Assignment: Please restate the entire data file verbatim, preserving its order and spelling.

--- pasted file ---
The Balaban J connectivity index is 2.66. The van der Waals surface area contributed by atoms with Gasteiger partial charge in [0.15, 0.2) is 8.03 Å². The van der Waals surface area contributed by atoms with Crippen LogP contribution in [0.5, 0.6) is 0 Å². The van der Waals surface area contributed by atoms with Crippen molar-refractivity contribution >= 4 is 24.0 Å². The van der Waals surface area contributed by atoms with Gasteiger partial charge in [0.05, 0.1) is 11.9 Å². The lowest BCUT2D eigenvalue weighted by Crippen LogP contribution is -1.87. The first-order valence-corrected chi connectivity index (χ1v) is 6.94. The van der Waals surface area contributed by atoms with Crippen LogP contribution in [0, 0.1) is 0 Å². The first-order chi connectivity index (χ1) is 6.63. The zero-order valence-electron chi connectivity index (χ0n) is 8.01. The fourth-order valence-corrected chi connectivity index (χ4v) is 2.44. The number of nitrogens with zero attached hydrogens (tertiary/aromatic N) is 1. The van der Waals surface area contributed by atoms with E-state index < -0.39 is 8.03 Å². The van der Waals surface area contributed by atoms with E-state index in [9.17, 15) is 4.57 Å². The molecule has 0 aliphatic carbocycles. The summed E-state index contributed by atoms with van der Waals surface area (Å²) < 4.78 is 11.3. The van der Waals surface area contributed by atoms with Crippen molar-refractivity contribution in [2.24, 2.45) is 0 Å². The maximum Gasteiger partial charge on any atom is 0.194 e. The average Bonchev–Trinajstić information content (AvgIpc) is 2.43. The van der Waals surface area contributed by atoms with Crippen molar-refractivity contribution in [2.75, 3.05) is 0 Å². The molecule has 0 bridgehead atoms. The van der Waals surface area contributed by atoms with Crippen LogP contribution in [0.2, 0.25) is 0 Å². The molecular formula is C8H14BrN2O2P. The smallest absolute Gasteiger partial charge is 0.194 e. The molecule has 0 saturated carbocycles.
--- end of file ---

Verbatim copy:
The Balaban J connectivity index is 2.66. The van der Waals surface area contributed by atoms with Gasteiger partial charge in [0.15, 0.2) is 8.03 Å². The van der Waals surface area contributed by atoms with Crippen LogP contribution in [0.5, 0.6) is 0 Å². The van der Waals surface area contributed by atoms with Crippen molar-refractivity contribution >= 4 is 24.0 Å². The van der Waals surface area contributed by atoms with Gasteiger partial charge in [0.05, 0.1) is 11.9 Å². The lowest BCUT2D eigenvalue weighted by Crippen LogP contribution is -1.87. The first-order valence-corrected chi connectivity index (χ1v) is 6.94. The van der Waals surface area contributed by atoms with Crippen LogP contribution in [0, 0.1) is 0 Å². The first-order chi connectivity index (χ1) is 6.63. The zero-order valence-electron chi connectivity index (χ0n) is 8.01. The fourth-order valence-corrected chi connectivity index (χ4v) is 2.44. The number of nitrogens with zero attached hydrogens (tertiary/aromatic N) is 1. The van der Waals surface area contributed by atoms with E-state index < -0.39 is 8.03 Å². The van der Waals surface area contributed by atoms with E-state index in [9.17, 15) is 4.57 Å². The molecule has 0 aliphatic carbocycles. The summed E-state index contributed by atoms with van der Waals surface area (Å²) < 4.78 is 11.3. The van der Waals surface area contributed by atoms with Crippen molar-refractivity contribution in [2.24, 2.45) is 0 Å². The maximum Gasteiger partial charge on any atom is 0.194 e. The average Bonchev–Trinajstić information content (AvgIpc) is 2.43. The van der Waals surface area contributed by atoms with Crippen molar-refractivity contribution in [2.75, 3.05) is 0 Å². The molecule has 0 bridgehead atoms. The van der Waals surface area contributed by atoms with Crippen LogP contribution in [0.2, 0.25) is 0 Å². The molecular formula is C8H14BrN2O2P. The smallest absolute Gasteiger partial charge is 0.194 e. The molecule has 0 saturated carbocycles.